In his latest column, Thomas Friedman reminds us of something said by presidential candidate George W. Bush:
"The I.R.S. just announced they're going to hire an additional 2,079 bureaucrats. My opponent talks about fighting for the people against the powerful. But it works out a little differently under his plan. In his case, more audits for people, more power for the I.R.S. And that's the heart of his agenda: a fundamental belief in the federal government, a lack of trust and faith in ordinary Americans. . . . I trust people; he trusts the government."
But, the IRS is law-enforcement agency. It ensures that people abide by the law; it makes people pay their federal taxes. If you don't like the law, go after the legislators, however, George W. Bush has no shame in going after the 'bureaucrats'. More people, it must be infered from Bush's comments, should be able to avoid their taxes -- avoid the law.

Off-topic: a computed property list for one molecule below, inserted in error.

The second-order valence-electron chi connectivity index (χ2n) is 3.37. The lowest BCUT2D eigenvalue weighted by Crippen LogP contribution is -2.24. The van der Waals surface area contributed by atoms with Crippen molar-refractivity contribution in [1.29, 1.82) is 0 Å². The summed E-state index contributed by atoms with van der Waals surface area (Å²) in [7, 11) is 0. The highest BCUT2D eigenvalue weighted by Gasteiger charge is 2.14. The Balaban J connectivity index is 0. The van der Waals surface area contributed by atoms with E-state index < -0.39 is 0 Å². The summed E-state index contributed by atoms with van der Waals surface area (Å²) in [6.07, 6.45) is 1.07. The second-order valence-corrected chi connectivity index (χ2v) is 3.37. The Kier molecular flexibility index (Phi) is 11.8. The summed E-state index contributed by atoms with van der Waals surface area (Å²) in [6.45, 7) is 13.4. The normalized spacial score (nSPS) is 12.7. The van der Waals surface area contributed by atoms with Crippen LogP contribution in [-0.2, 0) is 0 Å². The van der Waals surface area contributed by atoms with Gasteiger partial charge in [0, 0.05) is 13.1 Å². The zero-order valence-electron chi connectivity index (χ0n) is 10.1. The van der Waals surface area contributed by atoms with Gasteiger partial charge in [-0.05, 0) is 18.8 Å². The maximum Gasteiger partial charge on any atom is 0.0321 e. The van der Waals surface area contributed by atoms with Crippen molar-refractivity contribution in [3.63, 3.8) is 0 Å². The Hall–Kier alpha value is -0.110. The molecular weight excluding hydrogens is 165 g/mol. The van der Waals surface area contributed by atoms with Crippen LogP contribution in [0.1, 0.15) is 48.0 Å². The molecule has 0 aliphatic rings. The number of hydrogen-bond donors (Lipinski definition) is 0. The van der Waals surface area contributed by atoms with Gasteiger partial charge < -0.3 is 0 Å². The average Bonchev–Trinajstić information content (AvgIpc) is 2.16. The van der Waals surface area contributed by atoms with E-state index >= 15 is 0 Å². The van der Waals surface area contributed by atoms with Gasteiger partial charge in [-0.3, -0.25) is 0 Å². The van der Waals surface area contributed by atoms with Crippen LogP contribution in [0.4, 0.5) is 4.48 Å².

From the quote above, we have to assume that "the powerful" are people like Ken Lay and "the people" are Enron stockholders. "The people" who had their 401(k) accounts decimated by "trust."
Why, one must wonder, if Bush trusts everybody to be law abiding -- why he trusts Ken Lay so much -- why he allows this country to have so many police officers? Don't trust the government, don't trust the law enforcers, trust the people.
Law enforcers have a job to do; oversight officials have a job to do; they make sure that our system works. Don't tie their hands, don't put them down. Let them do what they do and let's make sure the system works.
Friedman ends the column with a great line: "...so much of America's moral authority to lead the world derives from the decency of our government and its bureaucrats, and the example we set for others. These are not things to be sneered at by a president. They are things to be cherished, strengthened and praised every single day."
Preach on, Tom, preach on.